Where Murder Is Falling, and Rising

(Photo: Wonderlane)

Encouraging news via the Associated Press:

For the first time in almost half a century, homicide has fallen off the list of the nation’s top 15 causes of death.

In Mexico, meanwhile, the murder trend continues to move in the opposite direction:

During the first nine months of 2011, some 12,903 people were killed in drug-related violence—11% more than the killings during the same period in 2010, according to a database released by the Attorney General’s Office.

During [President Felipe] Calderón‘s five-year term so far, the official death toll stands at 47,515, although that figure does not include the toll from the past three months.

If the 11% increase in drug-related killings held during the last three months of 2011, that means some 16,953 people died during the whole of 2011—a staggering toll that is far higher than the rate of combat-related deaths in Afghanistan. Some 15,273 people died in drug-related violence in 2010, according to government figures.

One note worth considering: if U.S. homicide numbers included Puerto Rico, things wouldn’t look quite so rosy. Puerto Rico is experiencing a terrible murder wave, fueled by the island’s increasing importance as a drug-trafficking station. NationMaster has 2004 murder data that shows Puerto Rico with a rate of 20.3 per 100,000 compared to the U.S. rate of 5.9. Since then, the U.S. rate has ticked down while P.R. murders have jumped, this year hitting an all-time high

Mich delrio

The fact that a huge number of guns are actually leaving the U.S. And entering Mexico could have some say in these numbers.


Mich thats an absurd explanation. This US exports guns to most every country in the world.

As Larry the Cable guy puts it "thats like blaming your pencil for your spelling mistakes."


And if guns weren't available cheaply from the US, it would be no problem to make them locally, especially for an industry that apparently capable of building its own submarines.

Mike B

Question is how do you reduce the demand for smuggling without getting the sort of drug addled population that hobbled China in the 19th Century? Since just saying no doesn't work, can legal soft drugs be a good substitute for harder drugs?


I live in Jamaica and am quite ashamed to say that our muder rate in 2011 was approximately 50 per 100,000. Jamaica experienced about 1500 murders in 2010 (the vast majority in urban areas far removed from the towns and area where most tourists visit) mostly in Kingston. The country has a population of 2,7 - 3.0 million (we are awaiting the results of the 2010 census). It is generally accepted that like Puerto Rico the main source of the high murder rate is the constinuous turf wars among rival gangs trying to control the trans-shipment of guns, cocaine and humans.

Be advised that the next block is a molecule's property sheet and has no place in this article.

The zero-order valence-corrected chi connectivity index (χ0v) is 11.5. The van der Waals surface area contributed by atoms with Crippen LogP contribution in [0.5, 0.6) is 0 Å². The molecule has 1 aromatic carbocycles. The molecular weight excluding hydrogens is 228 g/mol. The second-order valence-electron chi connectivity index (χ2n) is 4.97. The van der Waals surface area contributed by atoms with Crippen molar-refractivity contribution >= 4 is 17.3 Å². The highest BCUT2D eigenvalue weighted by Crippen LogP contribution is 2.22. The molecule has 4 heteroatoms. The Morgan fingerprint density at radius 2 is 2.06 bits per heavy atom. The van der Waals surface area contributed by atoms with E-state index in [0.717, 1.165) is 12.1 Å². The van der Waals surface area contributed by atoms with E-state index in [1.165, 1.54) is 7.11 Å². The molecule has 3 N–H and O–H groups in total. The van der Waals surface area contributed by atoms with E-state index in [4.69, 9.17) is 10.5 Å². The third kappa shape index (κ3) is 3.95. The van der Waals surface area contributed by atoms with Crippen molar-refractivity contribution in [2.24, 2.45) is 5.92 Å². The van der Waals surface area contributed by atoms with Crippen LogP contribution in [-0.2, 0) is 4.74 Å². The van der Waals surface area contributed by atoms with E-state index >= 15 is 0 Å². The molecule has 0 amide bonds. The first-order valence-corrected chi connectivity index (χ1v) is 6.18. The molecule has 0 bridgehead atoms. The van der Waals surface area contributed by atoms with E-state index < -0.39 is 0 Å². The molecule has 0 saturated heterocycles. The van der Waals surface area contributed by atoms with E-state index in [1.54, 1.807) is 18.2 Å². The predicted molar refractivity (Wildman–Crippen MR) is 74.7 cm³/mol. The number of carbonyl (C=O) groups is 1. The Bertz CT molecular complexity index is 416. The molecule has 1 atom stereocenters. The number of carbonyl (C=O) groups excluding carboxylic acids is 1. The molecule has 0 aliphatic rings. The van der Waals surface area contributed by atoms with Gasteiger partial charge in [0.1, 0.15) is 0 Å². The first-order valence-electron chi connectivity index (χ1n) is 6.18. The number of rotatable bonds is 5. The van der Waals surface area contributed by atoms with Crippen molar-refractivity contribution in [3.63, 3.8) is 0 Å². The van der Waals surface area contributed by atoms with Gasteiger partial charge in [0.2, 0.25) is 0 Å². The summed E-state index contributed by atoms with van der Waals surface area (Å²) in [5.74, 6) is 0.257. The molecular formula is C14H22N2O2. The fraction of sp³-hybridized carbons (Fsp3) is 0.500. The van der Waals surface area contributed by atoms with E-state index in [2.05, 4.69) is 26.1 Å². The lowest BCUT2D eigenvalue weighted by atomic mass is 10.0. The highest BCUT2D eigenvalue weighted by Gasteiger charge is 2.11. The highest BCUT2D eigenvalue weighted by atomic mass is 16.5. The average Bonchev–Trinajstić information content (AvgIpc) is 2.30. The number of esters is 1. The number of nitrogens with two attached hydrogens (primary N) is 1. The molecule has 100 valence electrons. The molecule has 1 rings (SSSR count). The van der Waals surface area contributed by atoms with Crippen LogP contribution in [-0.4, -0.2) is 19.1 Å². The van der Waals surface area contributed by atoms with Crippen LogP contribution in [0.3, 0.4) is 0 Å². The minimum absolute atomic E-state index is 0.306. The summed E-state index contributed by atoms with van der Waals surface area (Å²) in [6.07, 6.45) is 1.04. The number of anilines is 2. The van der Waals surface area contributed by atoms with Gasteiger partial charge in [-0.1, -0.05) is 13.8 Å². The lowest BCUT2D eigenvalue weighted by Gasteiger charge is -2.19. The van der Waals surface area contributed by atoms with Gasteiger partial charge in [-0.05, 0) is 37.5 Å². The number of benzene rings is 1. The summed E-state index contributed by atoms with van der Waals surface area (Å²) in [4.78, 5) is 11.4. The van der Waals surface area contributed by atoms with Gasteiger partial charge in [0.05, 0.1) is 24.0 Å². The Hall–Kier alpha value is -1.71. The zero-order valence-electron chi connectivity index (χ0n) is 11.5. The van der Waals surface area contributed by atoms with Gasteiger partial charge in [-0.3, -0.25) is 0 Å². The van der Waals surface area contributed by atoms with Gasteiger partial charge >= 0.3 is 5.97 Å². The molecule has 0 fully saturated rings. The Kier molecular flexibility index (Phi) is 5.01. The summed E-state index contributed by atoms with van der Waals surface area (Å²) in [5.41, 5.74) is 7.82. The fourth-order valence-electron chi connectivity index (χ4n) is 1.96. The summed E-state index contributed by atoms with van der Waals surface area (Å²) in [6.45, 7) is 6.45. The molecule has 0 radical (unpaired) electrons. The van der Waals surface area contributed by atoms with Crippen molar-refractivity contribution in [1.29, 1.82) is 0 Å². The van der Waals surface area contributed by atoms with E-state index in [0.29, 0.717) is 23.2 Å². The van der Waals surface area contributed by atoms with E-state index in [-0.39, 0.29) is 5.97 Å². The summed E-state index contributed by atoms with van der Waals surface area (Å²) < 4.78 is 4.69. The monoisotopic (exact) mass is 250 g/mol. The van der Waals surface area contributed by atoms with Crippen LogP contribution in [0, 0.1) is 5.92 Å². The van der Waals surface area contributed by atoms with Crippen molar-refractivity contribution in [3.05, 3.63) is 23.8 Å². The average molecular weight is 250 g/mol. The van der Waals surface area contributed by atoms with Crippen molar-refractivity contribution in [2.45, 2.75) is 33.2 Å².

I was thinking about both murder and crime rates recently, and one thing people rarely discuss when talking about falling murder rates are two things not related to crime or policing at all.

The first is connectivity and the second is medical advances. I have no evidence, but I presume that the fact people have cell phones with them all the time reduces the average response time when responding to injuries that would hurt someone. By reducing that response time, it makes it possible to save lives, and when a life is saved there will obviously be no murder.

Similarly, medical advances in treating things like knife / gun wounds. Doctors being better able to deal with these types of injuries when they present themselves can keep victims of violence alive, and by doing so, it would decrease the murder rate.

Unless the murder statistic involves all attempted murder / assault w/ a deadly weapon, which I kind of doubt it does.

Still, these types of tech advances can impact "murder" because if there is no death there can be no murder charge or investigation, yet they seem to be rarely discussed when thinking about falling murder rates.



I would not expect this to have a big effect on the murder rate. On the rates of voluntary & involuntary manslaughter, yes, but I expect that the person who sets out to commit a deliberate murder will generally do so in a way which ensures that the victim can't be treated.


"There are four kinds of Homicide: felonious, excusable, justifiable, and praiseworthy."
~ Ambrose Bierce

Steve Roth

Out of curiosity I just searched freakonomics to see if you guys had talked about the effects of lead exposure on the crime rate. Rick Nevin's work is incredibly important (ricknevin.com). I'm amazed to find not a single mention.

And no: lead and roe v wade are not mutually exclusive explanations.

You guys, more than anyone else, should really get on this. Any way to tease out the relative contributions of the two via multiple regression or the like?

This is a big deal. Would like to see you guys spreading the word.

Thanks for listening,